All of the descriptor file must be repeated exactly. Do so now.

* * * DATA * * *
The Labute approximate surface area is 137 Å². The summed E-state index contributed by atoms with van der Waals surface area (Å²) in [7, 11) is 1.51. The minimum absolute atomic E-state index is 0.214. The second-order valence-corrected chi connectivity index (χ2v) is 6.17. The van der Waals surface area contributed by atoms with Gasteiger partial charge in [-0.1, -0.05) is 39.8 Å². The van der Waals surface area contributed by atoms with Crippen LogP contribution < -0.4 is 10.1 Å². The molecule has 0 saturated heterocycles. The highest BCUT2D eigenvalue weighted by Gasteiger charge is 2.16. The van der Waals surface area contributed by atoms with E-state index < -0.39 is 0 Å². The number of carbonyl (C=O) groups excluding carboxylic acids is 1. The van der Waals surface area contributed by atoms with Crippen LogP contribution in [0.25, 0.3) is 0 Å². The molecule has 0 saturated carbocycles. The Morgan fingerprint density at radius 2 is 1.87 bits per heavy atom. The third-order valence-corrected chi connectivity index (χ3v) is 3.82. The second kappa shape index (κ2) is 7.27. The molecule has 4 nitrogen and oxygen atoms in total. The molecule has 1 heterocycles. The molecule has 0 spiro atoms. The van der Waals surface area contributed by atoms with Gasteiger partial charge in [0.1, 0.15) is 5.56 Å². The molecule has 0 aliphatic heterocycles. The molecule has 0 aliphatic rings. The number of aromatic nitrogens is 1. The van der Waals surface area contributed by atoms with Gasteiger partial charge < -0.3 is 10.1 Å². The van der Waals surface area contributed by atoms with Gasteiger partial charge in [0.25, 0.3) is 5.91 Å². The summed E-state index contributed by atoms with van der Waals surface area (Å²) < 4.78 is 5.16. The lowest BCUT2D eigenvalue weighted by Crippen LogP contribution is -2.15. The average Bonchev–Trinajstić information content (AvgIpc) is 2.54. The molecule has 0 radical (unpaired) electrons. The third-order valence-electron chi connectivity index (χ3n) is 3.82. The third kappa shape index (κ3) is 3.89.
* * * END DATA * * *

The Labute approximate surface area is 137 Å². The summed E-state index contributed by atoms with van der Waals surface area (Å²) in [7, 11) is 1.51. The minimum absolute atomic E-state index is 0.214. The second-order valence-corrected chi connectivity index (χ2v) is 6.17. The van der Waals surface area contributed by atoms with Gasteiger partial charge in [-0.1, -0.05) is 39.8 Å². The van der Waals surface area contributed by atoms with Crippen LogP contribution < -0.4 is 10.1 Å². The molecule has 0 saturated heterocycles. The highest BCUT2D eigenvalue weighted by Gasteiger charge is 2.16. The van der Waals surface area contributed by atoms with E-state index < -0.39 is 0 Å². The number of carbonyl (C=O) groups excluding carboxylic acids is 1. The van der Waals surface area contributed by atoms with Crippen LogP contribution in [0.25, 0.3) is 0 Å². The molecule has 0 saturated carbocycles. The Morgan fingerprint density at radius 2 is 1.87 bits per heavy atom. The third-order valence-corrected chi connectivity index (χ3v) is 3.82. The second kappa shape index (κ2) is 7.27. The molecule has 4 nitrogen and oxygen atoms in total. The molecule has 1 heterocycles. The molecule has 0 spiro atoms. The van der Waals surface area contributed by atoms with Gasteiger partial charge in [0.1, 0.15) is 5.56 Å². The molecule has 0 aliphatic heterocycles. The molecule has 0 aliphatic rings. The number of aromatic nitrogens is 1. The van der Waals surface area contributed by atoms with Gasteiger partial charge < -0.3 is 10.1 Å². The van der Waals surface area contributed by atoms with Gasteiger partial charge in [0.25, 0.3) is 5.91 Å². The summed E-state index contributed by atoms with van der Waals surface area (Å²) < 4.78 is 5.16. The lowest BCUT2D eigenvalue weighted by Crippen LogP contribution is -2.15. The average Bonchev–Trinajstić information content (AvgIpc) is 2.54. The molecule has 0 radical (unpaired) electrons. The third-order valence-electron chi connectivity index (χ3n) is 3.82. The third kappa shape index (κ3) is 3.89.